Imran Khan’s latest publicity stunt is, ironically, to increase the number of Americans operating in Pakistan’s tribal areas. Imran won’t risk being called a traitor, though, because the Americans he’s importing are anti-drone activists. Actually, I have no problem with Imran inviting Americans to Pakistan. I wish more Americans were able to come and see the Pakistan I know – one that I think has very little in common with what they see on CNN. But I’ll leave aside for the moment the blatant hypocrisy of Imran Khan chanting ‘Go America Go’ on one day and ‘Come Americans Come’ when it suits his politics. What has really upset me is the way these American activist are being treated by the media, and what it says about how much we value (or don’t) our own brave women.
Picking up a copy of Dawn on Wednesday, my attention was grabbed by the headline, ‘Pakistan’s Rachel Corrie’. Rachel Corrie, in case you don’t remember, was an American woman who was killed in Gaza trying to prevent the demolition of Palestinian homes. It is a tragic story of someone who is willing to sacrifice her own life to defend the rights of the oppressed. So who was this woman that Dawn declared as ‘Pakistan’s Rachel Corrie’?
Suzie Gilbert, a tall American woman with endless strands of curly long hair, immediately recognises the reference — the importance and its history. She informs that a lot of American delegates that have come to Pakistan have also been involved in peace activities in Gaza and Iraq.
Suzie Gilbert adds to the diversity of the delegation visiting Pakistan. She lives in Los Angeles and works in Hollywood. She has worked in various anti-war movies and knows the famous movie director Oliver Stone quite well.
So ‘Pakistan’s Rachel Corrie’ is a wealthy American woman? I disagree. Actually, Pakistan has not one, but many ‘Rachel Corries’, and none of them are from Hollywood. Here are just a few:
A woman, who anxiously awaited to be posted in a no-go area to serve those women and children of her community who have no access to basic rights and do not know how to raise their voices for these rights, was killed on the road in broad daylight.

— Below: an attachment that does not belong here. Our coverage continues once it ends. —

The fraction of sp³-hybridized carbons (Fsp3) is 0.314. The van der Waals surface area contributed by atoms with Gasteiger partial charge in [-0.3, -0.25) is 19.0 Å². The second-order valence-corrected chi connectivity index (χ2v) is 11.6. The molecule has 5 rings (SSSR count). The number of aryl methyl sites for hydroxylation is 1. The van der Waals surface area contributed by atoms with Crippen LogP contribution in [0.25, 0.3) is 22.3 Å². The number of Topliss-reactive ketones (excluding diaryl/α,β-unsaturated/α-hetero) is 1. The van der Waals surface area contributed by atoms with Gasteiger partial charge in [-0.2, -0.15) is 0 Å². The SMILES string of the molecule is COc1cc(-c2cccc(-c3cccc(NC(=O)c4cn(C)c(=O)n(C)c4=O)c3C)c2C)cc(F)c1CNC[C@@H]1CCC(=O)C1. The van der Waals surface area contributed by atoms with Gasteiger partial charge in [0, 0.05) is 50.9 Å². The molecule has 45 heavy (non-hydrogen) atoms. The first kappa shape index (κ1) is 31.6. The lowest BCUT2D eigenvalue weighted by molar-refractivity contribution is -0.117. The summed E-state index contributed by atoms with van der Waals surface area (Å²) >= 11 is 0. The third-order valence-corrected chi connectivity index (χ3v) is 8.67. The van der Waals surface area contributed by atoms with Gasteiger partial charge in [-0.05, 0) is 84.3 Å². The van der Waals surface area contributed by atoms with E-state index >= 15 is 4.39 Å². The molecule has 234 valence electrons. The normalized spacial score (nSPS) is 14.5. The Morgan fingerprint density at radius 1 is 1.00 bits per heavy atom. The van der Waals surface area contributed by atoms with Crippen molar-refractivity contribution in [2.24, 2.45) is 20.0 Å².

The assassination of Farida Afridi, who was a member of an organisation working for women’s welfare in Jamrud, Khyber Agency, is one brutal example of this mindset which does not accept women out of the boundaries of their homes.
All Sherry Rehman wants is to go out – for a coffee, a stroll, lunch, anything. But that’s not possible. Death threats flood her email inbox and mobile phone; armed police are squatted at the gate of her Karachi mansion; government ministers advise her to flee.
“I get two types of advice about leaving,” says the steely politician. “One from concerned friends, the other from those who want me out so I’ll stop making trouble. But I’m going nowhere.” She pauses, then adds quietly: “At least for now.”
It’s been almost three weeks since Punjab governor Salmaan Taseer was gunned down outside an Islamabad cafe. As the country plunged into crisis, Rehman became a prisoner in her own home. Having championed the same issue that caused Taseer’s death – reform of Pakistan’s draconian blasphemy laws – she is, by popular consensus, next on the extremists’ list.
I welcome Suzie Gilbert and her colleagues to Pakistan, and I hope that they are permitted to see beyond the narrow view they are certain to get from Imran Khan and his Taliban security. But, please, don’t call them ‘Rachel Corrie’. We have our own heroines who have really risked everything to stand up for the oppressed, and they can never be replaced.